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Comment Re:BBC - hammered by its own Political Correctness (Score 5, Interesting) 202 202

Seriously, read what happened. Yeah, BBC has done plenty of bone-headed things in the name of PC. This, however, is not one of those things.

This may not be about PC, in fact I highly doubt it but to say that this isn't politically motivated is bone headed.

Clarkson has been at odds with the BBC's director of TV, Danny Cohen since he became Director of TV. Cohen has been gunning for Clarkson for years but hasn't been able to do anything as Clarkson and Wilman owned a significant part of Top Gear as TG was originally a joint venture between the BBC and Clarksons/Wilmans production company. Months before the "fraccas", BBC acquired Wilmans and Clarksons stake in Top Gear.

However with the loss in revenue the BBC will feel over this and the inevitable failure of the Chris Harris led Top Gear, I suspect that Cohen will be out of a job within a year.

This ended up being about the fact that the same rules need to be applied all through the pay scale.

That's a cop out.

The BBC is not above applying double standards and if this happened at a lower rank, you can bet your arse the person involved would be sent off for "anger management" and that would be the end of it... But as I said, the BBC is not above applying double standards.

if that had happened here in the US, he'd be facing a multi-quintillion-dollar lawsuit already.

Which would be settled for a fraction of a million instead of being the circus that it was in the UK.

Comment Re:Simulated emotions? Big mistake (Score 1) 109 109

The worst mistake we could make is to try to simulate emotions. That's what true psychopaths do -- simulate and fake their emotions.

He's talking about compassion.

Compassion is more about being aware of other people's emotions and changing/compensating with you own actions. The robots that deal with people dont need to understand anger, sadness or joy, but they should know how to react to it.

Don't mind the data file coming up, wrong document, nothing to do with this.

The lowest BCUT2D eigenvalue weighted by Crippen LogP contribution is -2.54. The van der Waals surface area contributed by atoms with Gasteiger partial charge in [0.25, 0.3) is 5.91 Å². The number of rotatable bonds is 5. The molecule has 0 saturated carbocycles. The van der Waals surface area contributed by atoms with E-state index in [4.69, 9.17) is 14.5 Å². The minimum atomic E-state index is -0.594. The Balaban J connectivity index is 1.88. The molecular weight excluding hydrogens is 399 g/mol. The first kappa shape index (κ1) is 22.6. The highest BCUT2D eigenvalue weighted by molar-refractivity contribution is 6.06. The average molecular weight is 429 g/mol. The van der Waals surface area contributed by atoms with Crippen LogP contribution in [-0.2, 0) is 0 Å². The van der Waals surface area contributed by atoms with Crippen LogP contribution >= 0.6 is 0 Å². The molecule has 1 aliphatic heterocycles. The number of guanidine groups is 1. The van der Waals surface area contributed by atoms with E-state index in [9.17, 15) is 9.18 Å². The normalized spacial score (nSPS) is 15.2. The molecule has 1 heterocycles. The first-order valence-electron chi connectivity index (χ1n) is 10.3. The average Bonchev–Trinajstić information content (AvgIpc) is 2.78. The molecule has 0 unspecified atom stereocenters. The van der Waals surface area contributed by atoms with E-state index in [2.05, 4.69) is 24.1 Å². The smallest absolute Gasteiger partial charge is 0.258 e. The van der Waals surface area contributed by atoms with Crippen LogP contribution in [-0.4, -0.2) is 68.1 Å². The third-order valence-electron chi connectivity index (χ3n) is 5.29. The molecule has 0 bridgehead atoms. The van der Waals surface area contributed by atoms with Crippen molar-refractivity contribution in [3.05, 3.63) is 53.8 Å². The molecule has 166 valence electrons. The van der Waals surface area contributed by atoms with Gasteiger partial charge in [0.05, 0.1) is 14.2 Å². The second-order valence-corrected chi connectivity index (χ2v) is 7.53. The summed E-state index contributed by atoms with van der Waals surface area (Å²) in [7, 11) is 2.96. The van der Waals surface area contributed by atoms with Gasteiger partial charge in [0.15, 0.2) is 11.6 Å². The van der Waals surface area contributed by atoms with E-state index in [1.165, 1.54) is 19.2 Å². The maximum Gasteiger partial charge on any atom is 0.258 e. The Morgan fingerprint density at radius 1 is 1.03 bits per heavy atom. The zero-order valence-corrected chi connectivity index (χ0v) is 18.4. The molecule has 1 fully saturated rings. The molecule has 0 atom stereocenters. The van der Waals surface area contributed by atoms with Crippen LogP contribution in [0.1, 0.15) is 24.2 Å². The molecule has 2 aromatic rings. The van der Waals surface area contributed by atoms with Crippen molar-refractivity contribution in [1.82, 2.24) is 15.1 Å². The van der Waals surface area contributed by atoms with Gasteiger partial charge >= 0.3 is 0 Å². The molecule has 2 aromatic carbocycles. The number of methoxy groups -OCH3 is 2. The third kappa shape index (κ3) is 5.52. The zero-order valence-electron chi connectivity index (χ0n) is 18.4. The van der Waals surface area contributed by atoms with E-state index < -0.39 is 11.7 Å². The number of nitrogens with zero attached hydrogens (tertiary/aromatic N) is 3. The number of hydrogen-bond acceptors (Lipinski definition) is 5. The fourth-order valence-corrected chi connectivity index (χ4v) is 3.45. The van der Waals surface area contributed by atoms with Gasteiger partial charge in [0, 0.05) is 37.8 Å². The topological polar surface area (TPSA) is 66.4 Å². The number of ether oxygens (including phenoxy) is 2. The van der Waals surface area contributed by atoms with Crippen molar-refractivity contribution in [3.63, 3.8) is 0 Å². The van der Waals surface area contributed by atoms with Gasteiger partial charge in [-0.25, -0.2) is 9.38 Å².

Comment Re:We're much more progressive in the states (Score 1) 293 293

As an american, Its good to see the brits following in our footsteps. We started shutting off street lights here in places like Stockton California and Detroit Michigan quite some time ago. The impact on reported crime is minimal, as we've also been shutting off funding to most of the police departments. Crash statistics, surprisingly, remain unchanged as well. most cars in these locations dont run, and even if they did there arent any jobs to drive to.

Our next bold experiments are shutting off water in California and shutting off education in Wisconsin.

Might I suggest you next cut off funding to your statistics bureau. After all if no-one makes new statistics, they cant get worse.

Comment Re:No Compromises (Score 1) 151 151

I am also firmly in the physical keyboard camp, and I constantly hear that argument that screens are so big now,

I'm also in the physical keyboard camp. Physical KB's have one huge advantage that cannot be negated by big screens. You can type on them without looking at the keys.

Sadly it's very difficult to find a phone that has a physical KB and even though larger screens have helped its not really the same as using a physical KB as I'm constantly having to watch what letters I press rather than the output on the screen. You simply cant touch type on an on screen keyboard.

Getting a physical USB KB for my Nexus 7 was one of the best $12 I've spent in recent years.

Comment Re:Crapdroid? No thanks. (Score 1) 151 151

Android runs fine IFF you get a Google Nexus phone, AND don't go through Verizon or AT&T and have their malware installed.

Or if you buy any Android-compatible phone, root it and install your own OS on it. Seriously, I don't understand why anyone on Slashdot doesn't do this.

Or you can buy an Android phone outright with the manufacturers image on it.

I know this concept may be foreign to many in the US, but it's quite a common occurrence to those of us in Europe, Australia, Asia... pretty much anywhere that isn't the US.

BTW, you shouldn't need to root the phone to get rid of carrier crapware, all you need is the signed base image from the manufacturer. I understand these aren't hard to find.

Comment Re:A simple proposition. (Score 1) 380 380

Ok. Everyone hates ads.

I dont hate ads, I hate being annoyed by ads. The only ads I see are the ones that are passive enough to get past adblock. This I dont really mind as they're almost always not interfering with the content.

When ads become more important than displaying the content people went there for is when people start to turn off, or in the case of the internet they start to use an adblocker. This is in response to advertising becoming more and more painful for the end user.

What is the alternate solution?

Few are suggesting that advertisement needs to be eliminated. This is entirely the product of your black and white thinking, that we must accept bad advertising or the entire system will fall apart. It wont.

What we are saying is that the advertising business model needs to change to be more accommodating to the end user, not hostile to it. As long as advertisers think that becoming more and more annoying is a good way to get eyeballs, more and more people will continue to use adblockers. Eventually they'll be forced to change, even if it results in most advertisers dying out and being replaced by companies with an adapted business model. Think about it, then reply.